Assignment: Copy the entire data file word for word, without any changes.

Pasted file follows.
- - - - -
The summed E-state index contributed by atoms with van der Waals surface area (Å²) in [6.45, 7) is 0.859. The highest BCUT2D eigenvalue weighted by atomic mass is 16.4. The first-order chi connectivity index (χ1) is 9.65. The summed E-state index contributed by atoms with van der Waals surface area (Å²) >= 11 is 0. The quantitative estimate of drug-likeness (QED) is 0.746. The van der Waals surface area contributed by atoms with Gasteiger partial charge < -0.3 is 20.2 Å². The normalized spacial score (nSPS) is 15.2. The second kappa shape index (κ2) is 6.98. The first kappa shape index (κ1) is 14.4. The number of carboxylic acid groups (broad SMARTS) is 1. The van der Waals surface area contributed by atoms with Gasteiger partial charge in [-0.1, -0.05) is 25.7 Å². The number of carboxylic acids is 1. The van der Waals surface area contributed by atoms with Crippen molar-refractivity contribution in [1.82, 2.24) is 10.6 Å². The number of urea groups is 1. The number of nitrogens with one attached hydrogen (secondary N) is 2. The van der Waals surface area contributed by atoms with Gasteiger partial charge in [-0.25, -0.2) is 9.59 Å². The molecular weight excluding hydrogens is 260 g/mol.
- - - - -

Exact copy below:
The summed E-state index contributed by atoms with van der Waals surface area (Å²) in [6.45, 7) is 0.859. The highest BCUT2D eigenvalue weighted by atomic mass is 16.4. The first-order chi connectivity index (χ1) is 9.65. The summed E-state index contributed by atoms with van der Waals surface area (Å²) >= 11 is 0. The quantitative estimate of drug-likeness (QED) is 0.746. The van der Waals surface area contributed by atoms with Gasteiger partial charge < -0.3 is 20.2 Å². The normalized spacial score (nSPS) is 15.2. The second kappa shape index (κ2) is 6.98. The first kappa shape index (κ1) is 14.4. The number of carboxylic acid groups (broad SMARTS) is 1. The van der Waals surface area contributed by atoms with Gasteiger partial charge in [-0.1, -0.05) is 25.7 Å². The number of carboxylic acids is 1. The van der Waals surface area contributed by atoms with Crippen molar-refractivity contribution in [1.82, 2.24) is 10.6 Å². The number of urea groups is 1. The number of nitrogens with one attached hydrogen (secondary N) is 2. The van der Waals surface area contributed by atoms with Gasteiger partial charge in [-0.25, -0.2) is 9.59 Å². The molecular weight excluding hydrogens is 260 g/mol.